Imperfect solutions, true believers
Now that we've all seen Captain America: Civil War, it's about time to open up the #TeamIronMan v #TeamCap debate. On the one hand, you have Iron Man as a guilt-addled pragmatist who feels UN/international oversight is a nece...

Power Rangers photo
Power Rangers

Nick reacts to the new Power Rangers look


We're not Iron Man
May 05
// Matthew Razak
We got our first look at the Power Rangers movie villain and we know the cast, but now we finally get to the see the Rangers in their suits. As our resident Power Rangers expert we shall now go to Nick Valdez for his ini...

Review: Captain America: Civil War

May 03 // Matthew Razak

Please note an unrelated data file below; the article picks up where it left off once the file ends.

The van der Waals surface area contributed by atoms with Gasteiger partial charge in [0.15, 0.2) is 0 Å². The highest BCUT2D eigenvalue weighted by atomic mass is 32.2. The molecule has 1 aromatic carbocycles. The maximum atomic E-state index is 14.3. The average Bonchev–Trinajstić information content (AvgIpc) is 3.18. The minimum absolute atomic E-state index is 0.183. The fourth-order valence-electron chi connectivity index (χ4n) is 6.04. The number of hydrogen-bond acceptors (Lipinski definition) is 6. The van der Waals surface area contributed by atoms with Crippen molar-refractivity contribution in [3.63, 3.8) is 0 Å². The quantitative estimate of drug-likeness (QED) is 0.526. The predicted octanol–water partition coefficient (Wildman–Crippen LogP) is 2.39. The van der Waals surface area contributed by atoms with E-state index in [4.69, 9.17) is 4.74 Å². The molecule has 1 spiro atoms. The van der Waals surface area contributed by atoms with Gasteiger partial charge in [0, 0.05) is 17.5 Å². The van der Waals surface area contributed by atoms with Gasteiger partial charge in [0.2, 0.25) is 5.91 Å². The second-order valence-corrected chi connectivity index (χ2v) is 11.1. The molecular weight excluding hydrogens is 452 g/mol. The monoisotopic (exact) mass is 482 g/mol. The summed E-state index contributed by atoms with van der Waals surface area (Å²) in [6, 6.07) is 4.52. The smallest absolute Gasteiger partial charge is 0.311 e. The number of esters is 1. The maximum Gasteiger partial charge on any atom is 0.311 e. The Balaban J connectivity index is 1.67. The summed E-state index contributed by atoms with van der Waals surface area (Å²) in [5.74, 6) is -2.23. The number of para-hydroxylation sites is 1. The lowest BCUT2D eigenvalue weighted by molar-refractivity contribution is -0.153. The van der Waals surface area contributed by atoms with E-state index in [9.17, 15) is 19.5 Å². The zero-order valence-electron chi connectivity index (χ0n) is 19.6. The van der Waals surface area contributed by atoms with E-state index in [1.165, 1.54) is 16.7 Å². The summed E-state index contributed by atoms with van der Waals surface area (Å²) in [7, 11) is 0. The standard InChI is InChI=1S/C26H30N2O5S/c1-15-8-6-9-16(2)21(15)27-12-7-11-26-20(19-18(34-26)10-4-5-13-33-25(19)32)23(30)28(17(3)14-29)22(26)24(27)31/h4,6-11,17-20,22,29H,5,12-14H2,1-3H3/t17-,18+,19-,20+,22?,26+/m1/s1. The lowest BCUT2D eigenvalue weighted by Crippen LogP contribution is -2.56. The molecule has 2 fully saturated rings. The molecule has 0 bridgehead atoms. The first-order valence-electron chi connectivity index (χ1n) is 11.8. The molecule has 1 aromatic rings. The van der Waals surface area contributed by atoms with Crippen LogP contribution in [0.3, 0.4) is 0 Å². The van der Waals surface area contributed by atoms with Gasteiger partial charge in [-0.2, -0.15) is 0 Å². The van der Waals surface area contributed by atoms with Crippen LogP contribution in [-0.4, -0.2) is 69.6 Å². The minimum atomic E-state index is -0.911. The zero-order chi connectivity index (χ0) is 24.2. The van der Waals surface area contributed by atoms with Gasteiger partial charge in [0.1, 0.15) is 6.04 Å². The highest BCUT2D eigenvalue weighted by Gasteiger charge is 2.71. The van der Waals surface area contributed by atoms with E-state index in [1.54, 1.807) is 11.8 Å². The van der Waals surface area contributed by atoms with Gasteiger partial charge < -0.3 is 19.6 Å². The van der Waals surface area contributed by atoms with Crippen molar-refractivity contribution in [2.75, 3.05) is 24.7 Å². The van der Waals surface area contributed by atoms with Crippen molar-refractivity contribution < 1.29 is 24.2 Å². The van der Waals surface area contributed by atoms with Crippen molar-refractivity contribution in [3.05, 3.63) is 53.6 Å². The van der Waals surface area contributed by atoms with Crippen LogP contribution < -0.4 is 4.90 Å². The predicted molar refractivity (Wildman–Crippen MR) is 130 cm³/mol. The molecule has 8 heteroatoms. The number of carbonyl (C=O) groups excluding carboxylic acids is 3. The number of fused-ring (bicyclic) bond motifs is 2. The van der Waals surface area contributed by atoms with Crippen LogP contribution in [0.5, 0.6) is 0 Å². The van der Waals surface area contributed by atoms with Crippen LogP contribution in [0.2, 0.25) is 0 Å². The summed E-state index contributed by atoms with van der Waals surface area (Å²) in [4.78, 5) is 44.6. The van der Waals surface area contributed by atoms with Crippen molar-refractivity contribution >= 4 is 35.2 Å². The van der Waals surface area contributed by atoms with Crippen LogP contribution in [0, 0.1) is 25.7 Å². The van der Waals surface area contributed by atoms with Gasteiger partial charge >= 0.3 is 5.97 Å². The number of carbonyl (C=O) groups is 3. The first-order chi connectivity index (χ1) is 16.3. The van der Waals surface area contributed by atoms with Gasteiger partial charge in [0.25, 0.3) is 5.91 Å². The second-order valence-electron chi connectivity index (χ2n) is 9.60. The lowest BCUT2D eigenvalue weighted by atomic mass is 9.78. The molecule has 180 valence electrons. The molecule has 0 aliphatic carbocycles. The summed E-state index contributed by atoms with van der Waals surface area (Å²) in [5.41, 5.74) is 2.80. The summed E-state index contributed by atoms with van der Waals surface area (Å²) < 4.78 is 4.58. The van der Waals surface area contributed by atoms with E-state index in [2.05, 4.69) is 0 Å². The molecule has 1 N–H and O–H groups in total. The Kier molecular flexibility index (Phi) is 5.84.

[embed]220556:42944:0[/embed] Captain America: Civil WarDirectors: Anthony and Joe RussoRated: PG-13Release Date: May 6, 2016 Civil War is basically the Avengers movie we all hoped Avengers 2 would be. At the end of my review for that film I worried that the MCU might be buckling under its own weight thanks to the inconsistencies in the film, but Civil War abolishes that worry faster than the Hulk smashing Loki. It's tightly paced, full of both the fun and action we've come to know from Marvel's films and never feels rushed or bloated despite its more than two hour running time. Maybe we needed Avengers 2 to get us here, but this is the one you were waiting for. After the events of Avengers 2 (and any other Marvel film that came along since then) we find that people are getting a little tired of the world getting destroyed by super powered people. Enter the Sokovia Accords, a U.N. resolution that the Avengers and all powered people will not act without permission from the U.N. Captain America (Chris Evans), who distrust of the government was beautifully set up in Winter Soldier, finds himself disagreeing with this new law while Iron Man (Robert Downey Jr.) supports it. Most of the known Avengers split up to one side or the other with Ant-Man (Paul Rudd) hopping in on Caps side, Spider-Man  (Tom Holland) -- making his triumphant debut to the MCU -- on Iron Man's team and Black Panther somewhere in the middle (Chadwick Boseman). From there throw-downs ensue as Cap tries to save Buckey (Sebastian Stan) from being framed for killing the King of Wakanda. There is a big bad guy operating in the background, of course, but unlike in previous MCU films this one is impressively well toned and developed. The character perfectly supports the true themes of the film without being big or flashy. He's a refreshing divergence from what we've seen before and should come as a surprise to many. This all sounds like a lot for any movie to handle. BvS could barely handle three characters and Marvel is here telling a deep and emotional story with 12. They can pull it off easily thanks to experience and history. In fact it all banks on that history. What would traditionally be an overcrowded movie doesn't feel overcrowded at all because all the normal stuff (intros, character development, etc.) has already been done previously. In fact there's almost 10 years of it to work with. This allows breathing room in the script to introduce both Black Panther and Spider-Man with ease despite also developing Scarlet Witch (Elizabeth Olsen) and Vision (Paul Bettany) more, introducing a fantastically banal (in all the right ways) villain and covering that whole civil war thing. Oh, and the best action the MCU has ever seen. The Russo brothers outshine every other director in the MCU when it comes to their action sequences. There are moments in this film that will make your jaw drop because you've never seen anything like it before. The fights are fantastically choreographed and shot so well that they pull you to the edge of your seat breathless. Despite seeing most of these folks fight before everything feels fresh and powerful. Each hero has their own fighting style making every battle unique. Avengers and Avengers 2 may have given us giant action catastrophes, but Civil War brings the action to a personal level allowing for some truly amazing fight sequences littered with iconic shots ripped straight from the comics. There's plenty to be said about both Black Panther and Spider-Man, but to start it must be mentioned just how good Downey Jr. is as Stark/Iron Man. The hero, racked over guilt from his previous actions, is progressively more and more worn down throughout the film and Downey Jr. delivers what is probably his best performance as the character. The bravado steadily peeling away to reveal a truly flawed character. I'm surprised they didn't introduce the character's alcoholism here, but maybe they're just not going to tackle it at all. With the way the character is going they hardly need it at this point.  Meanwhile everyone else brings their A game as well. Boseman is sleek and confident as the Black Panther, pulling off a character that feels drastically different from the rest of the cast -- as he should. Even his movements and fighting style feel new and different, making it hard to wait for his stand alone film. Holland's Spider-Man is much the same, especially since Marvel smartly glazes over origins to get us right into the wise-cracking Spidey. It makes the wait for Homecoming even harder. Hell, every character makes the wait for their next movie even harder and we once again have to ask ourselves why Hawkeye and Black Widow don't at least have their own joint film if not stand alone ones. It's the strength of all these characters, lovingly developed over the years, that makes Civil War work so well. It also works because Marvel knows how to make these movies. If you've been dying for a massive divergence from the MCU's general feel (aside for Guardians) this isn't going to do anything for you. It's the exact right balance of emotion, humor and action that Marvel knows works so well because... it really does work so well. The film keeps things light when it needs to be, heavy when it should be and still progresses a universe building plot without getting in the way of the movie itself. It is the classic Marvel movie formula executed once again, and while you thought that might be getting stale you're once again forced to admit that it just works.  Did I mention the score? It's fantastic. Henry Jackman wonderfully mixes in new themes and old to deliver a musical triumph that never overpowers what is going on onscreen, but always works.  The film's biggest flaw is that it's a Captain America movie. This means that most of the plot and action revolve around him, and we seem to miss out on a bit of the other characters because of it. This leads to it being almost impossible to be on any side but #TeamCap. Yet it is an absolutely fantastic Cap story that helps bring Falcon (Anthony Mackie) and Buckey to the forefront. The second biggest flaw may be for newcomers who might be lost without the context of the previous films. However, anyone who hasn't kept up a little with the MCU probably won't be seeing this movie in the first place and if they do the action is enough to keep you glued to the screen. By this time one would think that the Marvel formula was getting old and that it wouldn't work anymore, and yet the studio just keeps making it better. At some point they may truly stumble (maybe you think they already have), but it sure as hell isn't with Captain America: Civil War.